by Jessica Thomas 
Assistant News Editor 

Anne reaching out her hand

UNW brought the classic story of ‘Anne of Green Gables’ to the stage (photo by Twin cities Headshots).

In the last two weekends of the quad, Knight Hall transformed into idyllic Green Gables at the University of Northwestern – St. Paul for the major spring play, “Anne of Green Gables.” Sophomore theater major Faith Winship starred as Anne, the orphaned main character; sophomore graphic design major Aaron Stauffer played Gilbert, Anne’s rival and later love interest; and theater majors Tommy McCarthy and Gracie Lugo starred as Matthew and Marilla Cuthbert, the brother and sister who take Anne in from the orphanage.

“’Anne of Green Gables’ has been a favorite novel of mine as a little girl when I was growing up, so to be able to bring this to the stage in a way that the audience can appreciate is very thrilling to me,” said Jennifer Hunter, director of “Anne of Green Gables.”

Hunter and the cast have had great enjoyment preparing the show and watching it come to life. “One of the surprises to us once the performances started was how responsive the audience became; there were parts and lines that we really didn’t expect laughter, some ‘oohs’ or ‘ahhs,’ or even an ‘aww’ for Matthew on some of his lines,” she said. “That became a special treat to us, because then we know we’re really connecting with the audience and that they’re right there with us in the middle of the story. That’s the ultimate in theater; you need to make sure that you’re taking the audience on a journey and that they’re enjoying the journey.”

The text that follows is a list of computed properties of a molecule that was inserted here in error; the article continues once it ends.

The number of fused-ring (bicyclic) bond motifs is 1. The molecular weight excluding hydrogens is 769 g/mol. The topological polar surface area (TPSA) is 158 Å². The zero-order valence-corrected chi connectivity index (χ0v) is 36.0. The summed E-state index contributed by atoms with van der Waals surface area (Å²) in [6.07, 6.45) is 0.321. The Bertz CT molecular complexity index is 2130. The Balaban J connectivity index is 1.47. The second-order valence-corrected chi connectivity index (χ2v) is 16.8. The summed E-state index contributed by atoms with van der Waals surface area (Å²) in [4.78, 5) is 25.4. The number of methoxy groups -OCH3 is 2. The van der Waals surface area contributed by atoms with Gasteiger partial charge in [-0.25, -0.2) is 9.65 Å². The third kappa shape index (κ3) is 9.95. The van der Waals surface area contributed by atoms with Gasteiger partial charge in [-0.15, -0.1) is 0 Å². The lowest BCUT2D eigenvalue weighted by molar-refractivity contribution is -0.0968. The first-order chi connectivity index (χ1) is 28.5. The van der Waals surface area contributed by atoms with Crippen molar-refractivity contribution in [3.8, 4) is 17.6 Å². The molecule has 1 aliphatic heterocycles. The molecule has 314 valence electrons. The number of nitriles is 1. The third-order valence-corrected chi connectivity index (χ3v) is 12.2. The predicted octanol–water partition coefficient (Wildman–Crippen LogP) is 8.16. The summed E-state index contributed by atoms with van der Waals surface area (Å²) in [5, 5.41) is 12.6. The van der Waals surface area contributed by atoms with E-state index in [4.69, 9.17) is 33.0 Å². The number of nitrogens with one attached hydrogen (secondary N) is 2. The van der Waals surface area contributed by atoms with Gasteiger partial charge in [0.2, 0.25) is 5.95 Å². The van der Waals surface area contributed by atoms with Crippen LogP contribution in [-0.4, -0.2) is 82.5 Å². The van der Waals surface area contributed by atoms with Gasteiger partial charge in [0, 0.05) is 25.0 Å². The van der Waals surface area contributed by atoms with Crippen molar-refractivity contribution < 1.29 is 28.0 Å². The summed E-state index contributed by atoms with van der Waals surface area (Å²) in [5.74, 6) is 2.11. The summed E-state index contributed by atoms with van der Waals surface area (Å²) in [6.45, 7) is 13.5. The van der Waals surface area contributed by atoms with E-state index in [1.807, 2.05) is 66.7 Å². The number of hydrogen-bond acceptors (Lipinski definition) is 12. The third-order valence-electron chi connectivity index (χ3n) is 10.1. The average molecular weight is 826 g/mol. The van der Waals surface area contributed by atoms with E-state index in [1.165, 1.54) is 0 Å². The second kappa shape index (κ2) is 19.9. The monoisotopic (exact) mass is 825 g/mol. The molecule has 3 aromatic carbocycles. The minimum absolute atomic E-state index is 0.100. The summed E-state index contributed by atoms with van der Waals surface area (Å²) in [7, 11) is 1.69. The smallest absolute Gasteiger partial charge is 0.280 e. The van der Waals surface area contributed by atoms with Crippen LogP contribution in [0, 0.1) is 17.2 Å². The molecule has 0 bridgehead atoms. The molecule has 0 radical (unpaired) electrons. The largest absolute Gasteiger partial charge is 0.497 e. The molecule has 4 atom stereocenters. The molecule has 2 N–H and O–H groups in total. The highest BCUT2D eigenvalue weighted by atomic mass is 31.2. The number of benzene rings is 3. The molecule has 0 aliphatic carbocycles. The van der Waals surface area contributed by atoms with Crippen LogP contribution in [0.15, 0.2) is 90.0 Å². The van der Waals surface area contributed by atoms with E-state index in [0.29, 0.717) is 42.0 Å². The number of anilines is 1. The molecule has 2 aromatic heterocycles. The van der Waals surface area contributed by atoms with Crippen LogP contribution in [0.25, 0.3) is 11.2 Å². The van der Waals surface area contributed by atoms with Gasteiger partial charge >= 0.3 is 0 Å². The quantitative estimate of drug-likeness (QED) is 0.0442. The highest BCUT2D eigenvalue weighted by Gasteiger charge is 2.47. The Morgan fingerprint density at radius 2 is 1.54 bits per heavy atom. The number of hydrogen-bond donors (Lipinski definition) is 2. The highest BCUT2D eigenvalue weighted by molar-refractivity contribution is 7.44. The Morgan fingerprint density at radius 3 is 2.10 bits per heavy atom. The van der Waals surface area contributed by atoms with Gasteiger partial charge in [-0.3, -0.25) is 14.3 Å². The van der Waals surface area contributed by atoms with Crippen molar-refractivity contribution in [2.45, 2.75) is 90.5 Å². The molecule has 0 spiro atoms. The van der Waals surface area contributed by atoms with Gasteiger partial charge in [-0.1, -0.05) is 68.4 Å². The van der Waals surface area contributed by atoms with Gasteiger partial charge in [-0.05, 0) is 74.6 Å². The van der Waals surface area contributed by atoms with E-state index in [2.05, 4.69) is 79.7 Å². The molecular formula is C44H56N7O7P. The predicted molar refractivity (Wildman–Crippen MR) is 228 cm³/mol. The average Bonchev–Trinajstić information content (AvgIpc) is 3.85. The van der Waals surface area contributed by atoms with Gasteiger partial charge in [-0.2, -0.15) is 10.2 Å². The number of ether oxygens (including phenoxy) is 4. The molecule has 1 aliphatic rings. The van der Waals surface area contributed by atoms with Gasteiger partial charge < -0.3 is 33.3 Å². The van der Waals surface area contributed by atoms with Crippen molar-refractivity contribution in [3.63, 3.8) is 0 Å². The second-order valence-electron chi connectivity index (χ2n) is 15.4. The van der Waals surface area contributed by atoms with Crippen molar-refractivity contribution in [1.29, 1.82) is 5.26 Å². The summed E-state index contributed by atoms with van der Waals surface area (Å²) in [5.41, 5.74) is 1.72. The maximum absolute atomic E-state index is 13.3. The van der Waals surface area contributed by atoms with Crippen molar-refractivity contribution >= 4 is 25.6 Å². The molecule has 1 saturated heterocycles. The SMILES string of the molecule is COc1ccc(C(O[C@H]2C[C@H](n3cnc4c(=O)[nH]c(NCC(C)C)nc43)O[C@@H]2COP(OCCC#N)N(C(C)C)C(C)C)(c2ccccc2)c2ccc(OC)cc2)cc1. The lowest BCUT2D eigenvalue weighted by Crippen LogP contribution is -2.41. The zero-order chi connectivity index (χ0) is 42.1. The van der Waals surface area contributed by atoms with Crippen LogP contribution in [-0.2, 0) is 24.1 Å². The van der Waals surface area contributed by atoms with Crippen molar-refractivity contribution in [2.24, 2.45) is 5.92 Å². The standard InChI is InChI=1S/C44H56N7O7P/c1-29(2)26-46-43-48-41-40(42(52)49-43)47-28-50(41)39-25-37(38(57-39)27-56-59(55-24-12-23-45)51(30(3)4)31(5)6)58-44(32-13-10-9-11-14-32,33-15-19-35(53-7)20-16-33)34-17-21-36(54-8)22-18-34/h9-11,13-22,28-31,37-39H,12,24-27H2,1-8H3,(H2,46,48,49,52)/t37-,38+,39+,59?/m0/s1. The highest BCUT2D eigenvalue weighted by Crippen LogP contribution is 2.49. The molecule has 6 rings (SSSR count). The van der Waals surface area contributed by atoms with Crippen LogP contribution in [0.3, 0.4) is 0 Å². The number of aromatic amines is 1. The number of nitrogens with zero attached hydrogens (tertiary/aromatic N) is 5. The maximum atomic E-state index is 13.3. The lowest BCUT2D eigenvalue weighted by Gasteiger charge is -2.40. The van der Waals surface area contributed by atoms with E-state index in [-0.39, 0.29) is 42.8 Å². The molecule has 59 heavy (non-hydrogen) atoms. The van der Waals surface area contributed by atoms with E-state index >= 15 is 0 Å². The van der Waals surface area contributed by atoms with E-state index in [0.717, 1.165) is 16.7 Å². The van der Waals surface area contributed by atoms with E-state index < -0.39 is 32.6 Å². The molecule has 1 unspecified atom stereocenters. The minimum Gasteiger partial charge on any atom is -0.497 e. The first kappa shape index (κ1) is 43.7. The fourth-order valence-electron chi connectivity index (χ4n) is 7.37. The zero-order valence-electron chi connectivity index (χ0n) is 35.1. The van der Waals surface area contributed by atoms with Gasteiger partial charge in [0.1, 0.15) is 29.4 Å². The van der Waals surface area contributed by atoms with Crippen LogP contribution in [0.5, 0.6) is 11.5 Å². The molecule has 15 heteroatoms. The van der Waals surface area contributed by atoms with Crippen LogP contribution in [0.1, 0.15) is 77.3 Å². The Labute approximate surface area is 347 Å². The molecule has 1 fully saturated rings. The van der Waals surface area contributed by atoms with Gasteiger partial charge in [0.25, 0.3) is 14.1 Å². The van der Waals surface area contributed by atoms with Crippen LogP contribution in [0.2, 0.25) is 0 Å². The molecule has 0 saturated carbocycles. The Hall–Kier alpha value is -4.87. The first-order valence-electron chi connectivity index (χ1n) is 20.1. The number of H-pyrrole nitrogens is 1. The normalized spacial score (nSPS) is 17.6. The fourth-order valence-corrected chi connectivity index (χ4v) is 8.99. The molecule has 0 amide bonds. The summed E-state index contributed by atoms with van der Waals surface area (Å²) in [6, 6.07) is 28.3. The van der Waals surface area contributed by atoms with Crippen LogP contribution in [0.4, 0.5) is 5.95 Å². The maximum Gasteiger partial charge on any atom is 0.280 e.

The journey of the characters in this play is one of family and belonging. Hunter explained, “You have the orphan, Anne, who is longing for a home. You hear a little bit of her backstory and the tough life that she’s had, so from the moment you see her on stage with her red hair and freckles, you are rooting for her, that she is going to find love and a sense of belonging in this world.”

This is also true for the characters of Matthew and Marilla. Neither were ever married, and family is important to them, which can be seen in scenes throughout the play. In the beginning, neither of them realized that they, too, were missing something in their lives until Anne came along. Hunter said, “There’s a sternness to Marilla, so it takes a while to build that connection. That’s what we love to see in the journey as an audience, and we take that journey with Marilla, Matthew, and especially with Anne. Our hearts go with these characters on this journey and it moves us.” As Marilla says in one scene, about the misunderstanding that brought Anne to Green Gables in the first place, “It’s not a mistake; it was providence.”

One unique element of UNW’s production of “Anne of Green Gables” is that composer Randall Burghart was able to write original incidental music for the show and come from Grand Rapids, Michigan to UNW to direct the instrumental ensemble during the show. “Incidental music is the music that happens between scenes,” Hunter said, “and his music also underscores some of the action. His music added that special something to the show that made it unique and exciting to the audience.”

For those who may have missed this show, there are still some more opportunities left to see a UNW theater performance this semester. From April 26-May 5, Shakespeare’s “Julius Caesar” will be playing in the Patsy Miller Studio Theatre, and there will be a Musical Theatre Cabaret on May 11. “We have a musical theater workshop class that meets on Tuesdays and Thursdays, and they have been preparing duets, trios, and solos,” Hunter explained. “Some of those numbers will be used for the cabaret at the end of the year.”

Next season’s shows will not be announced until May, but Hunter confirms that there are exciting things to come. She said, “There are some shows that are already set, and some that are still in question, and we try to have a good mix in genre of different types of shows.” This mix typically includes a musical, a classic literature piece, something that will present a unique challenge to theater students, and something that the audience will love.

 

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